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Sun Dec 23, 2018, 12:18 PM

Look what I found, in Nebraska of all places...

I forget exactly what I was looking for, maybe something about Paleozoic time lines, but I came across this teachers' guide. I am no expert in prehistory, but it looks pretty comprehensive to my amateur eyes.

And no mention of Noah.

http://museum.unl.edu/education/pdf/UNSMAncientSeaGuide.pdf

From the introduction:

Dear Colleague,
The Ancient Life Encounter Kit is designed to bring hands-on materials from the University of
Nebraska State Museum, as well as inquiry-based activities to the classroom. It is our goal to introduce
some of the lesser-known aspects of the Paleozoic Era to students. For those groups able to visit our
Morrill Hall Museum, the kit will complement and enrich a visit to the Gallery of Ancient Life.
The objectives of this Encounter Kit are for students to:

1. learn how to read time charts and time lines and discover the major events that
have occurred throughout geologic time;
2. discover the types of invertebrate animals that lived during the Paleozoic Era;
3. learn how to use a key to identify fossils;
4. discover, through an activity focused on sharks’ teeth, that shallow seas inhabited
by sharks, once covered Nebraska;
5. compare fossil animals to the shells and skeletons of their present day relatives.

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Arrow 4 replies Author Time Post
Reply Look what I found, in Nebraska of all places... (Original post)
TreasonousBastard Dec 2018 OP
planetc Dec 2018 #1
Igel Dec 2018 #3
planetc Dec 2018 #4
Thunderbeast Dec 2018 #2

Response to TreasonousBastard (Original post)

Sun Dec 23, 2018, 12:30 PM

1. Sounds like a great series of lessons.

we never had anything this neat in NYS schools. And later they found a dinosaur skeleton at the northern end of the county, so it isn't as though we lived in a fossile-starved area. We had a complete skeleton, but children were never allowed to find neat stuff.

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Response to planetc (Reply #1)

Sun Dec 23, 2018, 03:18 PM

3. A lot of university museums do this sort of thing.

Not always fossils. But their core mission is to teach, and, well, when's the last time you went into a university museum?

The art museums get some foot traffic. But natural history? Last time I went into one (University of Texas, flagship school, large museum) my wife and I were the only people there for the 2 or so hours we were there. Some clerk came out 20 minutes after we entered, seemed surprised that somebody was there, asked if we needed anything, and then vanished. Apparently their primary foot traffic is people who work nearby and need a quiet, sophisticated place to sit and drink their coffee and eat lunch, then come in from the lobby to use the bathroom.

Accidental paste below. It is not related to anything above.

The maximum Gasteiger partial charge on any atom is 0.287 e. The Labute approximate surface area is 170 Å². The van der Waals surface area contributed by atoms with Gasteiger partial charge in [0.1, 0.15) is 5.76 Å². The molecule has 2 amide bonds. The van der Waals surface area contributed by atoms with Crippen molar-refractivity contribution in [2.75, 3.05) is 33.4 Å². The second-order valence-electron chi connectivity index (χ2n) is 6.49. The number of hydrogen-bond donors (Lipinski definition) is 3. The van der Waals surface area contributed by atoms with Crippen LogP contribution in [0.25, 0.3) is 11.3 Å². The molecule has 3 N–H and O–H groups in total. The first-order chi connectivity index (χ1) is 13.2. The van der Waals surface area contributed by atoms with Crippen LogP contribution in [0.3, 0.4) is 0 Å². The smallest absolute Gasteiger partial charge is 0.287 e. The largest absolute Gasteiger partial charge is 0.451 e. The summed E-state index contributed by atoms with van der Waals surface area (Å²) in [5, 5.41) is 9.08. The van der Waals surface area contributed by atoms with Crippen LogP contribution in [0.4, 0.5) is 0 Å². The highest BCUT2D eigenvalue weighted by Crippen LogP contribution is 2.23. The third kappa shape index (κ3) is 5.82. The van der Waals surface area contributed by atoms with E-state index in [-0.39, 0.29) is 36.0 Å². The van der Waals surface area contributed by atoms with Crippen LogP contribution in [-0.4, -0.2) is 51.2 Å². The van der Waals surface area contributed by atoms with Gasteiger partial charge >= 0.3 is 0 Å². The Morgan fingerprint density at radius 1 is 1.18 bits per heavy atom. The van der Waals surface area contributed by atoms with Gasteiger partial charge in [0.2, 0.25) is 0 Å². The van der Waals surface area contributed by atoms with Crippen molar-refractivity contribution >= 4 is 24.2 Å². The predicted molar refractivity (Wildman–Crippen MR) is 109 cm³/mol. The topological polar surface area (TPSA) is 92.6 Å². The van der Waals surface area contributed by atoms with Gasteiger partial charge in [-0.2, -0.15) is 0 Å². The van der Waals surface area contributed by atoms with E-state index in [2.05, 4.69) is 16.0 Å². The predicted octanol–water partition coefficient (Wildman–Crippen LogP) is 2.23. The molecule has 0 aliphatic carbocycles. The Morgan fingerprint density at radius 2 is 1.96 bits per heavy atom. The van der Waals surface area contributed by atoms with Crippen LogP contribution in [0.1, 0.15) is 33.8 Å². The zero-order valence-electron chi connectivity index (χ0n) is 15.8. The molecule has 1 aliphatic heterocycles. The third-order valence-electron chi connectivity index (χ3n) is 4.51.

They need to justify their funding, so administrators are okay with it. Plus, having known a curator or two, they really like their fields and would do this kind of stuff anyway. The Boyce Thompson Arboretum in Superior, AZ, for instance (part of the U. Arizona system) had tours and in addition had their curators do field trips. They'd bundle up stuff, exhibits and whatnot, and go into the 'field' of classrooms in the great Phoenix area to teach about wildlife and natural history.

Science and tech museums that don't do this kind of thing and aren't just humongous are called "storerooms", where everything's in boxes, slowly moldering.

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Response to Igel (Reply #3)

Sun Dec 23, 2018, 04:19 PM

4. You're right, and I bet I know why.

If all these museums are sending out teaching packets, etc., I'll bet they're competing for grant dollars with other museums--the federal government wants to see some bang for their buck, and curators who are informing the public, and reaching out to the school population will increase their visibility, and perhaps their funding.

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Response to TreasonousBastard (Original post)

Sun Dec 23, 2018, 01:01 PM

2. Last night, we watched "Inherit the Wind"

The 1960 film was over-acted in spots, but it was a great performance by Spencer Tracy. The classic story of the "Scopes Trial" is a history lesson on the ongoing conflict between religious demagogues and reason-based educators. Many states still have statutes requiring the teaching of biblical myths as science.

The story is timeless. Fundamentalism is a powerful and dangerous force..whether in Iran, Myanmar, or Kentucky.

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